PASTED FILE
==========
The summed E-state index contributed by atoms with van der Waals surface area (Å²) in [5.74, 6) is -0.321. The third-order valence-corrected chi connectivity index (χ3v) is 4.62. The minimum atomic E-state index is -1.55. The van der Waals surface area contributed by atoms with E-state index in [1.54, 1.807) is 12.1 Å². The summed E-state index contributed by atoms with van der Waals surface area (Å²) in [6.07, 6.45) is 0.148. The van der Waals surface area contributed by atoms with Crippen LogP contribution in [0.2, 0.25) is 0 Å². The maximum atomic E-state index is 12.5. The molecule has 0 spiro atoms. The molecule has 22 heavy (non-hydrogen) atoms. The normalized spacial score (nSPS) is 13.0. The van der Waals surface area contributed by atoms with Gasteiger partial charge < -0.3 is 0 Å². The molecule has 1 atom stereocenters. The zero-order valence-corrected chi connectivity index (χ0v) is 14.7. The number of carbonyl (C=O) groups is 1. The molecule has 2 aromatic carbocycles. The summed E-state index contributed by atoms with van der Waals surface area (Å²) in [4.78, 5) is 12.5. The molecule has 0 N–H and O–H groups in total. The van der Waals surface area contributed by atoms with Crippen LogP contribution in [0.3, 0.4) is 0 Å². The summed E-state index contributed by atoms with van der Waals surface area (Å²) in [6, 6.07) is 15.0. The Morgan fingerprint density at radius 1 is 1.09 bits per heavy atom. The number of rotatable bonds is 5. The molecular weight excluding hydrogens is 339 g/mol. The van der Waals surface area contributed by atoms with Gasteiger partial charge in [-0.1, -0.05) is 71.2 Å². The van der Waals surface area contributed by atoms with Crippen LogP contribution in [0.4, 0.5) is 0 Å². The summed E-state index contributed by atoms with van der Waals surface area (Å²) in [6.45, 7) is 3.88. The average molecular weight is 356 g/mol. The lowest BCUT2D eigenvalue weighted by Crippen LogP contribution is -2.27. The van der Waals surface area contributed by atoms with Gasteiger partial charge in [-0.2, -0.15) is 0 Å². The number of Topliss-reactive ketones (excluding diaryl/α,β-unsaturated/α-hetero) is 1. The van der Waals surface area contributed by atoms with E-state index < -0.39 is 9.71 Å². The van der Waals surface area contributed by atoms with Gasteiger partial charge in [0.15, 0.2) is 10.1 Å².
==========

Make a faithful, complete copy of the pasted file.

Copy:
The summed E-state index contributed by atoms with van der Waals surface area (Å²) in [5.74, 6) is -0.321. The third-order valence-corrected chi connectivity index (χ3v) is 4.62. The minimum atomic E-state index is -1.55. The van der Waals surface area contributed by atoms with E-state index in [1.54, 1.807) is 12.1 Å². The summed E-state index contributed by atoms with van der Waals surface area (Å²) in [6.07, 6.45) is 0.148. The van der Waals surface area contributed by atoms with Crippen LogP contribution in [0.2, 0.25) is 0 Å². The maximum atomic E-state index is 12.5. The molecule has 0 spiro atoms. The molecule has 22 heavy (non-hydrogen) atoms. The normalized spacial score (nSPS) is 13.0. The van der Waals surface area contributed by atoms with Gasteiger partial charge < -0.3 is 0 Å². The molecule has 1 atom stereocenters. The zero-order valence-corrected chi connectivity index (χ0v) is 14.7. The number of carbonyl (C=O) groups is 1. The molecule has 2 aromatic carbocycles. The summed E-state index contributed by atoms with van der Waals surface area (Å²) in [4.78, 5) is 12.5. The molecule has 0 N–H and O–H groups in total. The van der Waals surface area contributed by atoms with Crippen LogP contribution in [0.3, 0.4) is 0 Å². The summed E-state index contributed by atoms with van der Waals surface area (Å²) in [6, 6.07) is 15.0. The Morgan fingerprint density at radius 1 is 1.09 bits per heavy atom. The number of rotatable bonds is 5. The molecular weight excluding hydrogens is 339 g/mol. The van der Waals surface area contributed by atoms with Gasteiger partial charge in [-0.1, -0.05) is 71.2 Å². The van der Waals surface area contributed by atoms with Crippen LogP contribution in [0.4, 0.5) is 0 Å². The summed E-state index contributed by atoms with van der Waals surface area (Å²) in [6.45, 7) is 3.88. The average molecular weight is 356 g/mol. The lowest BCUT2D eigenvalue weighted by Crippen LogP contribution is -2.27. The van der Waals surface area contributed by atoms with Gasteiger partial charge in [-0.2, -0.15) is 0 Å². The number of Topliss-reactive ketones (excluding diaryl/α,β-unsaturated/α-hetero) is 1. The van der Waals surface area contributed by atoms with E-state index < -0.39 is 9.71 Å². The van der Waals surface area contributed by atoms with Gasteiger partial charge in [0.15, 0.2) is 10.1 Å².